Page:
For Women And Children
This Stone Was Laid By
H.E. Sir William Robinson K.C.M.G.
To Commemorate The Completion Of The 60th Year Of The Reign Of
Her Most Gracious Majesty
Apart from the stone and the newspaper reports, another memory of that day still exists. The person who laid a foundation stone was often presented with a silver trowel as a memento. Liz Chater sent this photo of the silver trowel that Paul Chater presented to Governor Robinson when he laid the Victoria Hospital foundation stone shown above.
Stone number three is also up at the Peak, and manages to bring three more hospitals into the story!
War Memorial Nursing Home
Was Built By
The Community Of Hongkong
To The Memory Of Those
Who Served And Fell In The Great War
August 1914 - November 1918
The Foundation Stone
Was Laid By Mrs W T Southorn Wife Of
The Officer Administering The Government
On 24th April 1930
At The Going Down Of The Sun And In The Morning
We Will Remember Them
If we walk around to the other side of the foundation stone, we can see a later engraving was added:
This building was acquired as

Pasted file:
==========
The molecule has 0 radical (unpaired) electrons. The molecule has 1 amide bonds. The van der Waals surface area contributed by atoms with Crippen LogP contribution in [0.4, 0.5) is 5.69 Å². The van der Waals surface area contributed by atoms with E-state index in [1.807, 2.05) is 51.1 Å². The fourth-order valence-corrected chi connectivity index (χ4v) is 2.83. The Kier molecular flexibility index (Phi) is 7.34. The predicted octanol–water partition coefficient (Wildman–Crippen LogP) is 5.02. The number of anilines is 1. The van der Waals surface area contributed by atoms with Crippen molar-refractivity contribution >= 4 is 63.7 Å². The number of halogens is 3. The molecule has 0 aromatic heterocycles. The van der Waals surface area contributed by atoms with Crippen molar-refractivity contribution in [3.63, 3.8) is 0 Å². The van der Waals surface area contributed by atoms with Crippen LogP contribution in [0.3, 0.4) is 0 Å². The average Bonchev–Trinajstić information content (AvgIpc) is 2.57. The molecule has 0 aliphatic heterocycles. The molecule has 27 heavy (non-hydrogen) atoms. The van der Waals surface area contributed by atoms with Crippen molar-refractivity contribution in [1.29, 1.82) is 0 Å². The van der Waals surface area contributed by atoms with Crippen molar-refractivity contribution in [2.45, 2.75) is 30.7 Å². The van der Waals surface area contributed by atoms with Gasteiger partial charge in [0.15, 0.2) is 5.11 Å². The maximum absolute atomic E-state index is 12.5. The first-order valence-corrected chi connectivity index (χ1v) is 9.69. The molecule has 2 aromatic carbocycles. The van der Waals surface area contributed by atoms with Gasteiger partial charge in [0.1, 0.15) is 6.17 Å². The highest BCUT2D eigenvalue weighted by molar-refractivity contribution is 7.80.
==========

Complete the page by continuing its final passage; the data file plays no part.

a Royal Naval Hospital
on the conclusion of World War II
and was opened as such on
12th January 1949
That's our second hospital. The third is the stone's current location - when the old building shown above was demolished, the foundation stones were preserved, and now live in the grounds of the nearby Matilda Hospital.
The last foundation stone we'll look at is also at the Peak:
The stone was kept when the rest of the building was demolished, but after that it's a case of preservation through neglect! Contributor 80sKid found this stone while crashing through the undergrowth - it had probably been pushed down the slope at some point, and left to sit there. He notes the stone came from the Commodore's Bungalow, and has the inscription:
The Stone Was Laid By Mrs Swinton Holland on January 1897.
Here's how the building looked in the 1920s:
We've got a small collection of photos of foundation stones taken around Hong Kong: http://gwulo.com/taxonomy/term/2461/photos-gallery
If you see any others, please could you snap a quick photo and upload it to Gwulo? Once I see it I'll add it to the collection. I'm specially interested to see any that are inside buildings, and so hidden from public view. (Here's how to upload a photo: http://gwulo.com/node/2076)
Any photos of the souvenir trowels that were used in these ceremonies will also be good to see.
Also on Gwulo.com this week: